It’s 30 colorful pages of book recommendations and dazzling travel photos:
... and much more!
Every Friday, we celebrate the weekend — and all the reading and relaxing and daydreaming time ahead — with Melissa's favorite book- and travel-related links of the week. Why work when you can read fun stuff?!
This post is part of our Endnotes series.
That idyllic shot above is Hội An, Vietnam. Located along the Thu Bồn river, it was a trading port from the 15th through 19th centuries. Now its distinctive bright yellow buildings and riverfront promenade are a UNESCO World Heritage Site. Every night, hundreds of colorful lanterns illuminate the old town. Just outside the city, you can visit the ruins of the Hindu temple at Mỹ Sơn or take a leisurely bike ride in the countryside where you might run into friendly locals, like the water buffalo above. More stuff to do in Hội An.
A pressing question for today: Which Dewey Decimal number are you? (I got 060.4 General rules of order (Parliamentary procedure). Apparently, I’m steadfast, thorough, and dependable.)
Have you ever had a memorable interaction with locals on your travels? Starting 1 June, Wanderlust magazine is hosting a 2-week writing challenge to encourage you to share your travel stories.
This Eater column about David Bowie and his favorite sandwiches in NYC is surprisingly touching. And the chicken-chipotle-focaccia sandwich is the stuff of dreams.
The British Library has an extensive collection of 3D globes online. This celestial globe made by Willem Janszoon Blaeu is my favorite. The schooner near the South Pole is stunning.
Daphne du Maurier’s novel Rebecca is a classic gothic manor house novel (our review). The heroine of the story remains unnamed throughout, but the ghost of Rebecca, the former lady of the house, haunts the proceedings. With this downloadable Rebecca paper doll, you can dress her up in red velvet and re-enact the story.
Last week, I told you about Booksellers, a documentary about antiquarian book dealers — and now you can buy a ticket to watch that benefits Bookshop.org. Use this special link to buy a virtual ticket, and 20% of the proceeds will go directly to Independent Booksellers through Bookshop.org. You can watch on your desktop, tablet, smartphone, Chromecast, or AirPlay.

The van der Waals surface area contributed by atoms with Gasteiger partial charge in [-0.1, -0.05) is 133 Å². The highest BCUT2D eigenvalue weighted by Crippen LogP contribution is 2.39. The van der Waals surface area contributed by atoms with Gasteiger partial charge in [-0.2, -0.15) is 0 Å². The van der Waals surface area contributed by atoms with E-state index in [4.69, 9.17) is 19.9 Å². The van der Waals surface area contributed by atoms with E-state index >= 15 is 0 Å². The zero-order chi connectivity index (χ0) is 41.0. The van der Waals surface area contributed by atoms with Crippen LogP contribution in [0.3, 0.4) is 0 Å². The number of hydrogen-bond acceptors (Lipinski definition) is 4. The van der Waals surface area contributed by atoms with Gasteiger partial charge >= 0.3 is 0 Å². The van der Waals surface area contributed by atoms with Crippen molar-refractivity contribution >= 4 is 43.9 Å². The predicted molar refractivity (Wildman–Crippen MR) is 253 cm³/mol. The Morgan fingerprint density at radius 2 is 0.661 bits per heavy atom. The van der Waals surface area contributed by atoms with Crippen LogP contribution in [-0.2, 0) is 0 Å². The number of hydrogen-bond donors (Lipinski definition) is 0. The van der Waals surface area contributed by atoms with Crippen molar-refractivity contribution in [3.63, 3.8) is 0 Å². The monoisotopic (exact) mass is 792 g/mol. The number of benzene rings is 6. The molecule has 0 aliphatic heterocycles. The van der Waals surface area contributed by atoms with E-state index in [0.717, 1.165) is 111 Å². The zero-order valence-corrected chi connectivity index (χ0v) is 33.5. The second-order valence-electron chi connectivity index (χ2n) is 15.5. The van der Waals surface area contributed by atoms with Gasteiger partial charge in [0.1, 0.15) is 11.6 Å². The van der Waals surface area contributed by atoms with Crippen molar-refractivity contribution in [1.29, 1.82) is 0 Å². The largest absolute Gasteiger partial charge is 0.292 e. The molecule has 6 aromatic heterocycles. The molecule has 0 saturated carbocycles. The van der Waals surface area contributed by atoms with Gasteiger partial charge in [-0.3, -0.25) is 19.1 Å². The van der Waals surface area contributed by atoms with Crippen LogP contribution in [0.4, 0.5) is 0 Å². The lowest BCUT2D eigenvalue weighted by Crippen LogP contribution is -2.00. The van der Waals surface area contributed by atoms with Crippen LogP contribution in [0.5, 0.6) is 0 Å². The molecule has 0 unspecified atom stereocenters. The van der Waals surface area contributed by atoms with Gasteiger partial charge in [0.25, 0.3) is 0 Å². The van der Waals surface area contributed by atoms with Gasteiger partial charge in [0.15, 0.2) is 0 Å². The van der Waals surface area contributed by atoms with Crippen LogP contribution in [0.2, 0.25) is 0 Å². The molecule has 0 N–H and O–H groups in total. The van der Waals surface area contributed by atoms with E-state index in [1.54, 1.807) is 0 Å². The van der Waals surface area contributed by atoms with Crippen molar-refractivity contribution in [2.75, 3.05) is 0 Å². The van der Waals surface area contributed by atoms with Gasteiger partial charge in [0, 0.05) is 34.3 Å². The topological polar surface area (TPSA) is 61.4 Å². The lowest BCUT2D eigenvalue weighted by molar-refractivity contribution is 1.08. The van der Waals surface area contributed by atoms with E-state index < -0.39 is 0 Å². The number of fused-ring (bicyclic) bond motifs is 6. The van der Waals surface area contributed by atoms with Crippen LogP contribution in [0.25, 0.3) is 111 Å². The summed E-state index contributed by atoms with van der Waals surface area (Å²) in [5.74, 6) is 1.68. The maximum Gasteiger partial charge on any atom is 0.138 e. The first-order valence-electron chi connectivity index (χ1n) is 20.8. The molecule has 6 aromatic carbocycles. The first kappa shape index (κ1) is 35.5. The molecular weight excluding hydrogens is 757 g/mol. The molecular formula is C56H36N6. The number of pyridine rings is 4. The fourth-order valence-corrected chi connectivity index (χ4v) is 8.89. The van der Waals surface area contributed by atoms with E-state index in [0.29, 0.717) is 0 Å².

In the 1940s, Dell Publishing released paperbacks that featured charming maps on the back covers — a scene-of-the-crime map or a blueprint of a country estate. I wish all books did this!
Author Robin Sloan wrote a book we love love love, produces magically delicious olive oil, and shares an inspiring free newsletter. Read his short story The Conspiracy Museum: A speculative address part of the Shadowland featuring stories about conspiracy thinking in America.
If only we could still call the poetry hotline!
Flashback to the Japan episode of our podcast: If you were a Japanese Kit Kat flavor, which one would you be?
If you’re in the market for a beach read, this post from Go Fug Yourself has got you covered. (I love that someone recommended Wolf Hall. To each her own definition of ‘beach read,’ I say.)
I want to live in a Wes-Anderson-inspired world and eat pastel-colored cupcakes. Is that so wrong? (Somewhat related: These photos of vintage American motel rooms bring back so many memories of childhood family road trips.)
Bookish podcast of the week: NPR takes us inside a secret library in Syria whose location is shared only via word-of-mouth and has become a center for culture and comfort. Author Mike Thompson talks about his book Syria’s Secret Library: Reading and Redemption in a Town Under Siege.
Travel podcast of the week: On Radio Prague International, photographer Amos Chapple talks about his new project: unusual and breathtaking images of statues in Prague. ‘It’s like a love letter to the city… the Czech Legions, the struggle against the Nazis in World War II, the struggle against the Soviets – every aspect of Czech history I find so inspiring.’
Top image courtesy of Kiril Dobrev.
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Strong Sense of Place is a website and podcast dedicated to literary travel and books we love. Reading good books increases empathy. Empathy is good for all of us and the amazing world we inhabit.
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